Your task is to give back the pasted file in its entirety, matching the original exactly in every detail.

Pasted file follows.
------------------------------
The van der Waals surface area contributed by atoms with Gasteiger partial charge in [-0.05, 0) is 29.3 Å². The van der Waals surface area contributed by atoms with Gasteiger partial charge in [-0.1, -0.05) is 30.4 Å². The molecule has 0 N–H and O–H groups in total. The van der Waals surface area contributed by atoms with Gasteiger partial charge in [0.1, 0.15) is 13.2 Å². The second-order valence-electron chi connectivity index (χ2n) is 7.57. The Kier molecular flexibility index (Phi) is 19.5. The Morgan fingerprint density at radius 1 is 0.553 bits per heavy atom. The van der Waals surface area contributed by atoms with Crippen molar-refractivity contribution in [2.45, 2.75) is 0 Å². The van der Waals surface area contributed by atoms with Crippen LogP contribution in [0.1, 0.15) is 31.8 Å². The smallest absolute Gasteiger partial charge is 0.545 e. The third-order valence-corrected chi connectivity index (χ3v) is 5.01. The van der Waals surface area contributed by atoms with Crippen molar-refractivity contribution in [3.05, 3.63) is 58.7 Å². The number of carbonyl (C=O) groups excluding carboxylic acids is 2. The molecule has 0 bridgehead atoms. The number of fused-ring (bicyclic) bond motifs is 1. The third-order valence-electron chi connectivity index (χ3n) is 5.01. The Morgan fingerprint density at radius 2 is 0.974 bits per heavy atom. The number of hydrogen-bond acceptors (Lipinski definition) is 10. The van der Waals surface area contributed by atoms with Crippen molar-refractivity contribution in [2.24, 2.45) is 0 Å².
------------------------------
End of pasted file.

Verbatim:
The van der Waals surface area contributed by atoms with Gasteiger partial charge in [-0.05, 0) is 29.3 Å². The van der Waals surface area contributed by atoms with Gasteiger partial charge in [-0.1, -0.05) is 30.4 Å². The molecule has 0 N–H and O–H groups in total. The van der Waals surface area contributed by atoms with Gasteiger partial charge in [0.1, 0.15) is 13.2 Å². The second-order valence-electron chi connectivity index (χ2n) is 7.57. The Kier molecular flexibility index (Phi) is 19.5. The Morgan fingerprint density at radius 1 is 0.553 bits per heavy atom. The van der Waals surface area contributed by atoms with Crippen molar-refractivity contribution in [2.45, 2.75) is 0 Å². The van der Waals surface area contributed by atoms with Crippen LogP contribution in [0.1, 0.15) is 31.8 Å². The smallest absolute Gasteiger partial charge is 0.545 e. The third-order valence-corrected chi connectivity index (χ3v) is 5.01. The van der Waals surface area contributed by atoms with Crippen molar-refractivity contribution in [3.05, 3.63) is 58.7 Å². The number of carbonyl (C=O) groups excluding carboxylic acids is 2. The molecule has 0 bridgehead atoms. The number of fused-ring (bicyclic) bond motifs is 1. The third-order valence-electron chi connectivity index (χ3n) is 5.01. The Morgan fingerprint density at radius 2 is 0.974 bits per heavy atom. The number of hydrogen-bond acceptors (Lipinski definition) is 10. The van der Waals surface area contributed by atoms with Crippen molar-refractivity contribution in [2.24, 2.45) is 0 Å².